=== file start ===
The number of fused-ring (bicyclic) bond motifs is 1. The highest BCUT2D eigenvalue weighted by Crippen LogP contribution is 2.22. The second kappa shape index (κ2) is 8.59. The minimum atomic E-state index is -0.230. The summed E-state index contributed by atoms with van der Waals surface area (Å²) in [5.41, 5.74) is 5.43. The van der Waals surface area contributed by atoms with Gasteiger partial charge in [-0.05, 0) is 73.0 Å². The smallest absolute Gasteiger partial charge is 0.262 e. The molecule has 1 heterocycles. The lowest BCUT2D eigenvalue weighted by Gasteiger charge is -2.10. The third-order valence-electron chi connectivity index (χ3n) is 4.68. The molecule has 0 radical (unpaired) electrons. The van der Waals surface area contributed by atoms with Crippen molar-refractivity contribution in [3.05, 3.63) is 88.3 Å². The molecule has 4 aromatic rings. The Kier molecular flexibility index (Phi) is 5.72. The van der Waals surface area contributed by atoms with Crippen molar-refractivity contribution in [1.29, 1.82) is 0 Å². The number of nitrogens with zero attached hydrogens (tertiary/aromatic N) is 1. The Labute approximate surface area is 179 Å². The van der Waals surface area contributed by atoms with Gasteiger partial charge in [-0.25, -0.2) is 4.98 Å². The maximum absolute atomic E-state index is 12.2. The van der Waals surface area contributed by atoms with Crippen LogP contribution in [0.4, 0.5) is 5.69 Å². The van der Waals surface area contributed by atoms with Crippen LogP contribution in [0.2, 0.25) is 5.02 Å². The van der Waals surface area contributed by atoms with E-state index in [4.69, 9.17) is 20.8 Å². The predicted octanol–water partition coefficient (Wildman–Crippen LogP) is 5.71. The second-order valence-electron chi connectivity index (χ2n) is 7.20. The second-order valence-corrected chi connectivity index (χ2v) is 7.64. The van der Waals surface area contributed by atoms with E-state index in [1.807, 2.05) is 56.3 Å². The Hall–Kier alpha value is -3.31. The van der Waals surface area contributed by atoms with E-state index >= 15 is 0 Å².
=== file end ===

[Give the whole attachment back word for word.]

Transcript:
The number of fused-ring (bicyclic) bond motifs is 1. The highest BCUT2D eigenvalue weighted by Crippen LogP contribution is 2.22. The second kappa shape index (κ2) is 8.59. The minimum atomic E-state index is -0.230. The summed E-state index contributed by atoms with van der Waals surface area (Å²) in [5.41, 5.74) is 5.43. The van der Waals surface area contributed by atoms with Gasteiger partial charge in [-0.05, 0) is 73.0 Å². The smallest absolute Gasteiger partial charge is 0.262 e. The molecule has 1 heterocycles. The lowest BCUT2D eigenvalue weighted by Gasteiger charge is -2.10. The third-order valence-electron chi connectivity index (χ3n) is 4.68. The molecule has 0 radical (unpaired) electrons. The van der Waals surface area contributed by atoms with Crippen molar-refractivity contribution in [3.05, 3.63) is 88.3 Å². The molecule has 4 aromatic rings. The Kier molecular flexibility index (Phi) is 5.72. The van der Waals surface area contributed by atoms with Crippen molar-refractivity contribution in [1.29, 1.82) is 0 Å². The number of nitrogens with zero attached hydrogens (tertiary/aromatic N) is 1. The Labute approximate surface area is 179 Å². The van der Waals surface area contributed by atoms with Gasteiger partial charge in [-0.25, -0.2) is 4.98 Å². The maximum absolute atomic E-state index is 12.2. The van der Waals surface area contributed by atoms with Crippen LogP contribution in [0.4, 0.5) is 5.69 Å². The van der Waals surface area contributed by atoms with Crippen LogP contribution in [0.2, 0.25) is 5.02 Å². The van der Waals surface area contributed by atoms with E-state index in [4.69, 9.17) is 20.8 Å². The predicted octanol–water partition coefficient (Wildman–Crippen LogP) is 5.71. The second-order valence-electron chi connectivity index (χ2n) is 7.20. The second-order valence-corrected chi connectivity index (χ2v) is 7.64. The van der Waals surface area contributed by atoms with E-state index in [1.807, 2.05) is 56.3 Å². The Hall–Kier alpha value is -3.31. The van der Waals surface area contributed by atoms with E-state index >= 15 is 0 Å².